Crop insurance is not a safety net when prices collapse
Until now, Congressional farm bill action has centered on the Senate where the Agriculture Committee has forwarded a bill to the full Senate. The commodity title of this legislation eliminates Direct Payments, relies on crop insurance, and provides farmers with the option to participate in a shallow loss program at either the farm or the county level. It has been criticized by Southern farmers—especially growers of cotton, rice, and peanuts—as providing inadequate protection for their crops. Recent interviews of House ag leaders by Jerry Hagstrom of The Hagstrom Report highlight some critical issues that deserve attention as the House Agriculture Committee begins deliberations on the 2012 Farm Bill.
Hagstrom writes, House Agriculture Committee Chair Frank “Lucas said that the Senate’s ‘shallow loss’ that would cover some losses beyond crop insurance is ‘a great tool’ in good times when prices are high, but would not provide proper safety if prices plummet.
“Because payments under the shallow loss program would depend on revenue comparisons that would gradually go down under such circumstances, ‘there would be a free fall to the bottom,’ Lucas said. On the other hand, target prices written into the bill would trigger prices whenever prices reached a certain level.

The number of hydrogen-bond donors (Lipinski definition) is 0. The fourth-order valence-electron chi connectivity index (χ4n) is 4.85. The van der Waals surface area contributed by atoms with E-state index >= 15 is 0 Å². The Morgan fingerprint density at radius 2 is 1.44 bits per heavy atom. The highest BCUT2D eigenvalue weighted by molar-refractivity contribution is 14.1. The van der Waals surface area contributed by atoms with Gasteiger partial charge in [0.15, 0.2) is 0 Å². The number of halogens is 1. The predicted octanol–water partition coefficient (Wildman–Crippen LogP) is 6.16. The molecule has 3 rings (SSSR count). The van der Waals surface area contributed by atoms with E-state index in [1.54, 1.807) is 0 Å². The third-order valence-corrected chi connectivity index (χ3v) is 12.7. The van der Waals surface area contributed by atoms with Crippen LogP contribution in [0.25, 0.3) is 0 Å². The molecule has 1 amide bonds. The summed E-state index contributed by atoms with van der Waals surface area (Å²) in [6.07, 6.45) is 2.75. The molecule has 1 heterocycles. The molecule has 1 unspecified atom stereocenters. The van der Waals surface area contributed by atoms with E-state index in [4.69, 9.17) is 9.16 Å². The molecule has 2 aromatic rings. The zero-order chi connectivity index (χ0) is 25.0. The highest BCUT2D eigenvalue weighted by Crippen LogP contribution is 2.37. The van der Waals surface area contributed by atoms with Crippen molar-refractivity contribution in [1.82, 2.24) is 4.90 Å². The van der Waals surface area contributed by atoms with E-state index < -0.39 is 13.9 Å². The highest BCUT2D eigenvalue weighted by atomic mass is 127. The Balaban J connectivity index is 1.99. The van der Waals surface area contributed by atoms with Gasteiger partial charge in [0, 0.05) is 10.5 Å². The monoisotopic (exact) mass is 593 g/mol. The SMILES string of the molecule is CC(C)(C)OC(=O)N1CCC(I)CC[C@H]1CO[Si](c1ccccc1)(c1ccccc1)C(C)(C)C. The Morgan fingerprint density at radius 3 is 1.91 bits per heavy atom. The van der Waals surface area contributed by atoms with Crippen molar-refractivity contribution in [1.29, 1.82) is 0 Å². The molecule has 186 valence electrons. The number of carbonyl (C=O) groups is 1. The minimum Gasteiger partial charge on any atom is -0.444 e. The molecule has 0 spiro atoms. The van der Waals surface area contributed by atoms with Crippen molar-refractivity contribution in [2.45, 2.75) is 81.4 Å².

“‘You write a farm bill for the bad times,’ Lucas said.’”
In that same article, Hagstrom quotes House Agriculture Committee Ranking Member Colin Peterson as saying, “‘Crop insurance looks like a really big deal, but if prices go down…you’re going to be insuring yourself for a loss,’ Peterson said. ‘I do not see crop insurance as a safety net.’”
According to Hagstrom, Lucas intends on including both a shallow loss program and target prices in the House legislation, allowing farmers to choose between the two.
Economists and analysts inside and outside of Washington have largely ignored the insurance elephant in the room that Lucas and Peterson see so clearly: the inability of crop insurance to protect farmers against extended periods of low prices.
As we have pointed out repeatedly in this column and elsewhere, the very mechanism that makes crop revenue insurance attractive when prices are rising, since “revenue guarantees change each year with changes in annual prices,” also makes it ineffective when prices tumble for multi-year periods of time. Peterson’s statement, “I do not see crop insurance as a safety net” is correct. Crop insurance is an excellent tool to insure farmers against random risks—risks like hail damage, but a safety net it is not.